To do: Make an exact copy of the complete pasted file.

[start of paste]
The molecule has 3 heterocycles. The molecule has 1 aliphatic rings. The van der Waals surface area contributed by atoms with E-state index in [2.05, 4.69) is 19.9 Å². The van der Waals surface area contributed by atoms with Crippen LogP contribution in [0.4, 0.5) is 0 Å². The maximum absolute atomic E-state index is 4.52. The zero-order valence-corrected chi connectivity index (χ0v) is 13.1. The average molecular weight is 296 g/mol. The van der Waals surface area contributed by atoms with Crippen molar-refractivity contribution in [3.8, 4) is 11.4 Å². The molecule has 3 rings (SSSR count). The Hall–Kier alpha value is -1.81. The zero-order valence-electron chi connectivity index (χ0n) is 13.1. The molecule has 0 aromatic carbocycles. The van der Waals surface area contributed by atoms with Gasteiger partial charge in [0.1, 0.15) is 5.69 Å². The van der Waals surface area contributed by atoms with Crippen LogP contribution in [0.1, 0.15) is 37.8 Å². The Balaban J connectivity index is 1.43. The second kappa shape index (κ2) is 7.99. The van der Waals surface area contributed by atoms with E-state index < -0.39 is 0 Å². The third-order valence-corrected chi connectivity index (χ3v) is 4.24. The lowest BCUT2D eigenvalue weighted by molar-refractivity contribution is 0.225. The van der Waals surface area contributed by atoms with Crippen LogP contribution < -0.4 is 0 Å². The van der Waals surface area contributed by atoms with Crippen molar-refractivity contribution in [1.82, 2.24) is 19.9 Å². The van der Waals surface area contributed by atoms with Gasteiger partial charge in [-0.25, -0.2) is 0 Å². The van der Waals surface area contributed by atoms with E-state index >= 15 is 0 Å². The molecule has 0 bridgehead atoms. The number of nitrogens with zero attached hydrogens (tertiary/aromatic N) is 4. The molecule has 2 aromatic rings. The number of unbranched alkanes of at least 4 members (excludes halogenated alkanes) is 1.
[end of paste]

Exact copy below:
The molecule has 3 heterocycles. The molecule has 1 aliphatic rings. The van der Waals surface area contributed by atoms with E-state index in [2.05, 4.69) is 19.9 Å². The van der Waals surface area contributed by atoms with Crippen LogP contribution in [0.4, 0.5) is 0 Å². The maximum absolute atomic E-state index is 4.52. The zero-order valence-corrected chi connectivity index (χ0v) is 13.1. The average molecular weight is 296 g/mol. The van der Waals surface area contributed by atoms with Crippen molar-refractivity contribution in [3.8, 4) is 11.4 Å². The molecule has 3 rings (SSSR count). The Hall–Kier alpha value is -1.81. The zero-order valence-electron chi connectivity index (χ0n) is 13.1. The molecule has 0 aromatic carbocycles. The van der Waals surface area contributed by atoms with Gasteiger partial charge in [0.1, 0.15) is 5.69 Å². The van der Waals surface area contributed by atoms with Crippen LogP contribution in [0.1, 0.15) is 37.8 Å². The Balaban J connectivity index is 1.43. The second kappa shape index (κ2) is 7.99. The van der Waals surface area contributed by atoms with E-state index < -0.39 is 0 Å². The third-order valence-corrected chi connectivity index (χ3v) is 4.24. The lowest BCUT2D eigenvalue weighted by molar-refractivity contribution is 0.225. The van der Waals surface area contributed by atoms with Crippen LogP contribution < -0.4 is 0 Å². The van der Waals surface area contributed by atoms with Crippen molar-refractivity contribution in [1.82, 2.24) is 19.9 Å². The van der Waals surface area contributed by atoms with Gasteiger partial charge in [-0.25, -0.2) is 0 Å². The van der Waals surface area contributed by atoms with E-state index >= 15 is 0 Å². The molecule has 0 bridgehead atoms. The number of nitrogens with zero attached hydrogens (tertiary/aromatic N) is 4. The molecule has 2 aromatic rings. The number of unbranched alkanes of at least 4 members (excludes halogenated alkanes) is 1.